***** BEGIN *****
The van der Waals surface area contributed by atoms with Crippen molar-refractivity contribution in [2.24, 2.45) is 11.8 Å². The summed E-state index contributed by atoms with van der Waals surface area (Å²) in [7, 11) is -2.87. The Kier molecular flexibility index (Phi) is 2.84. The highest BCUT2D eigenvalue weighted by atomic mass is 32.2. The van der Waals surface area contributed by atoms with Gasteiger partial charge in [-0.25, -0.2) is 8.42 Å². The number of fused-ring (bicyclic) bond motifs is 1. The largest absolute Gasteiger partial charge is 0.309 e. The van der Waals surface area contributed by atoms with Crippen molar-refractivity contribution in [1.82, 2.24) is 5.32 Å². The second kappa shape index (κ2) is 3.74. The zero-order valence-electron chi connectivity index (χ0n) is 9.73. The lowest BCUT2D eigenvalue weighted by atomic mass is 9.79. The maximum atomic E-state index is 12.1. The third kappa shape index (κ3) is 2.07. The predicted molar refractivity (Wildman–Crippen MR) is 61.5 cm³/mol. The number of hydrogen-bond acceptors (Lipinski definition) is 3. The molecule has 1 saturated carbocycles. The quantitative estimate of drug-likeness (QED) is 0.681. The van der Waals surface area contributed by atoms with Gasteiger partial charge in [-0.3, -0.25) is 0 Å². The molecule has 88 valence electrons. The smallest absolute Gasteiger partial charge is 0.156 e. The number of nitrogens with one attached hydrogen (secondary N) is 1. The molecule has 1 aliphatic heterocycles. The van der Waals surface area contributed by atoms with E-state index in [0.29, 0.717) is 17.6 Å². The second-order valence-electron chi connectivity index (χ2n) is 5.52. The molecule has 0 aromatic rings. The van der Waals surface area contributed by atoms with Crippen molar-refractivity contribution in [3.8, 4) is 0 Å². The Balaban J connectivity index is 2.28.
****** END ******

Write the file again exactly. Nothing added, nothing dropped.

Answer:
The van der Waals surface area contributed by atoms with Crippen molar-refractivity contribution in [2.24, 2.45) is 11.8 Å². The summed E-state index contributed by atoms with van der Waals surface area (Å²) in [7, 11) is -2.87. The Kier molecular flexibility index (Phi) is 2.84. The highest BCUT2D eigenvalue weighted by atomic mass is 32.2. The van der Waals surface area contributed by atoms with Gasteiger partial charge in [-0.25, -0.2) is 8.42 Å². The number of fused-ring (bicyclic) bond motifs is 1. The largest absolute Gasteiger partial charge is 0.309 e. The van der Waals surface area contributed by atoms with Crippen molar-refractivity contribution in [1.82, 2.24) is 5.32 Å². The second kappa shape index (κ2) is 3.74. The zero-order valence-electron chi connectivity index (χ0n) is 9.73. The lowest BCUT2D eigenvalue weighted by atomic mass is 9.79. The maximum atomic E-state index is 12.1. The third kappa shape index (κ3) is 2.07. The predicted molar refractivity (Wildman–Crippen MR) is 61.5 cm³/mol. The number of hydrogen-bond acceptors (Lipinski definition) is 3. The molecule has 1 saturated carbocycles. The quantitative estimate of drug-likeness (QED) is 0.681. The van der Waals surface area contributed by atoms with Gasteiger partial charge in [-0.3, -0.25) is 0 Å². The molecule has 88 valence electrons. The smallest absolute Gasteiger partial charge is 0.156 e. The number of nitrogens with one attached hydrogen (secondary N) is 1. The molecule has 1 aliphatic heterocycles. The van der Waals surface area contributed by atoms with E-state index in [0.29, 0.717) is 17.6 Å². The second-order valence-electron chi connectivity index (χ2n) is 5.52. The molecule has 0 aromatic rings. The van der Waals surface area contributed by atoms with Crippen molar-refractivity contribution in [3.8, 4) is 0 Å². The Balaban J connectivity index is 2.28.